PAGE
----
3. America First
America first, the two word summary of Donald Trump’s foreign policy as he campaigned has come with him to the White House as one of the main themes of the administration. After securing the GOP nod, Trump stated, “Under a Trump administration, no American citizen will ever again feel that their needs come second to the citizens of foreign countries,” and that his “foreign policy will always put the interests of the American people and American security first.” Is that really such a bad thing? Certainly not for Americans, but the term itself sure doesn’t scream foreign policy. It leaves the world feeling a little alienated and a tad bit polarized. Every country by intent is for itself first, it’s just that most don’t go out of their way to boastfully glorify it. That being said, if Trump hadn’t, he might not have won the election.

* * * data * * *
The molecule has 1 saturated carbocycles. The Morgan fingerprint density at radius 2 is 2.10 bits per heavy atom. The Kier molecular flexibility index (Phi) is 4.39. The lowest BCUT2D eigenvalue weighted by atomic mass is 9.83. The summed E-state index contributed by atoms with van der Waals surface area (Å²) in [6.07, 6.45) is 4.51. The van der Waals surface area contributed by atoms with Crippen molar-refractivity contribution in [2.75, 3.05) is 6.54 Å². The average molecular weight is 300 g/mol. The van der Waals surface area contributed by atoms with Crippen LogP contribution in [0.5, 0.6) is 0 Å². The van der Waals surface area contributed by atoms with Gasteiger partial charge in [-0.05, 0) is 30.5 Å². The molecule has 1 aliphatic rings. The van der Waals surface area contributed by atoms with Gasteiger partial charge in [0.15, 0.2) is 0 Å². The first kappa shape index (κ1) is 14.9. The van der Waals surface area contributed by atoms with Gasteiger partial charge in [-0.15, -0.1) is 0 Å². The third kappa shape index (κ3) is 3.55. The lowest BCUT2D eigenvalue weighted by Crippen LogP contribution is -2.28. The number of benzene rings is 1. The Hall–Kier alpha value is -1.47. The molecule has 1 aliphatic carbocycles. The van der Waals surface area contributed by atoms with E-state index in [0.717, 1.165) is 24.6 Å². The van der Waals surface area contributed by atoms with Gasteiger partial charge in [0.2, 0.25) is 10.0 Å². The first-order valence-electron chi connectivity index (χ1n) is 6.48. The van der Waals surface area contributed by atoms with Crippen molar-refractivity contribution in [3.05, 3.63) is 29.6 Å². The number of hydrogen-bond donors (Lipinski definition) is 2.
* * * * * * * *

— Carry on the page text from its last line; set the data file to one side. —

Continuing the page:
Max Boot‘s foreign policy article calls Trump’s America first “the twilight of American exceptionalism,” while Raghida Dergham‘s op-ed for The Huffington Post says the primary concern is “the apparent bond emerging between Russian President Vladimir Putin and US President-elect Donald Trump, and the implications for Syria and Ukraine.” As the Trump administration transition continues, and pieces of the foreign policy puzzle fall in place, another shocker of an announcement has been revealed. Donald Trump has named South Carolina Governor Nikki Haley the United States’ forthcoming ambassador to the United Nations. It’s an interesting move, as Haley is widely considered a “novice” with “little foreign policy experience,” according to Reuters.